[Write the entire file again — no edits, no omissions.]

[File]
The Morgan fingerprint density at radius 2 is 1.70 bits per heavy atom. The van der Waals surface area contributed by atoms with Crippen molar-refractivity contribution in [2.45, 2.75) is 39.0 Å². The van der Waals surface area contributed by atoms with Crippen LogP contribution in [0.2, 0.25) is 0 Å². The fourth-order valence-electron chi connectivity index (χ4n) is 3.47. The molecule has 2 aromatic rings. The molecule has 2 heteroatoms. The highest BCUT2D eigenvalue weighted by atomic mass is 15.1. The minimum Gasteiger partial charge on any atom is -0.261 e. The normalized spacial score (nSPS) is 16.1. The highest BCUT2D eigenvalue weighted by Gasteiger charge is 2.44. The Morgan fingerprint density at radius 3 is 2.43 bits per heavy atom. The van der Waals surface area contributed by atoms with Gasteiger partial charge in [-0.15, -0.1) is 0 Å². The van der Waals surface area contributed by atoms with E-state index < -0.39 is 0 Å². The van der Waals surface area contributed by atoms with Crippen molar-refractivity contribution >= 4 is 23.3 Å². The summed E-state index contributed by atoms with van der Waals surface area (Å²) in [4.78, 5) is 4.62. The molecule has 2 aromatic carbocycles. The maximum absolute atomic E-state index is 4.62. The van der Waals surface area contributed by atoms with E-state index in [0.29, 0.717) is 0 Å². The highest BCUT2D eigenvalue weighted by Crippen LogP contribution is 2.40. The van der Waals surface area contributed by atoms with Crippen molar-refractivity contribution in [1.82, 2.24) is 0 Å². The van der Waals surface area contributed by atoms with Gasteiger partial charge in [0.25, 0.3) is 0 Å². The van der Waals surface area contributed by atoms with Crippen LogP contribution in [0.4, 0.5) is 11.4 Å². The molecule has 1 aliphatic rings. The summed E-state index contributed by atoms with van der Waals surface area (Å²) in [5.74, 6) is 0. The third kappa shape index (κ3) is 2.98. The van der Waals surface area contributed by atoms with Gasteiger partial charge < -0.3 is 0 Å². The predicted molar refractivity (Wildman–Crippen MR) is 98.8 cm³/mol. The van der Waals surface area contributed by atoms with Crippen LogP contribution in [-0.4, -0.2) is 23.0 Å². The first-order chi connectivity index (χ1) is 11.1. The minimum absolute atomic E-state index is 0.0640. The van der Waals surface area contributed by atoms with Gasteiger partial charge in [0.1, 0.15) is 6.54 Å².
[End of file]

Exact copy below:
The Morgan fingerprint density at radius 2 is 1.70 bits per heavy atom. The van der Waals surface area contributed by atoms with Crippen molar-refractivity contribution in [2.45, 2.75) is 39.0 Å². The van der Waals surface area contributed by atoms with Crippen LogP contribution in [0.2, 0.25) is 0 Å². The fourth-order valence-electron chi connectivity index (χ4n) is 3.47. The molecule has 2 aromatic rings. The molecule has 2 heteroatoms. The highest BCUT2D eigenvalue weighted by atomic mass is 15.1. The minimum Gasteiger partial charge on any atom is -0.261 e. The normalized spacial score (nSPS) is 16.1. The highest BCUT2D eigenvalue weighted by Gasteiger charge is 2.44. The Morgan fingerprint density at radius 3 is 2.43 bits per heavy atom. The van der Waals surface area contributed by atoms with Gasteiger partial charge in [-0.15, -0.1) is 0 Å². The van der Waals surface area contributed by atoms with E-state index < -0.39 is 0 Å². The van der Waals surface area contributed by atoms with Crippen molar-refractivity contribution >= 4 is 23.3 Å². The summed E-state index contributed by atoms with van der Waals surface area (Å²) in [4.78, 5) is 4.62. The molecule has 2 aromatic carbocycles. The maximum absolute atomic E-state index is 4.62. The van der Waals surface area contributed by atoms with E-state index in [0.29, 0.717) is 0 Å². The highest BCUT2D eigenvalue weighted by Crippen LogP contribution is 2.40. The van der Waals surface area contributed by atoms with Crippen molar-refractivity contribution in [1.82, 2.24) is 0 Å². The van der Waals surface area contributed by atoms with Gasteiger partial charge in [0.25, 0.3) is 0 Å². The van der Waals surface area contributed by atoms with Crippen LogP contribution in [0.4, 0.5) is 11.4 Å². The molecule has 1 aliphatic rings. The summed E-state index contributed by atoms with van der Waals surface area (Å²) in [5.74, 6) is 0. The third kappa shape index (κ3) is 2.98. The van der Waals surface area contributed by atoms with Gasteiger partial charge < -0.3 is 0 Å². The predicted molar refractivity (Wildman–Crippen MR) is 98.8 cm³/mol. The van der Waals surface area contributed by atoms with Crippen LogP contribution in [-0.4, -0.2) is 23.0 Å². The first-order chi connectivity index (χ1) is 11.1. The minimum absolute atomic E-state index is 0.0640. The van der Waals surface area contributed by atoms with Gasteiger partial charge in [0.1, 0.15) is 6.54 Å².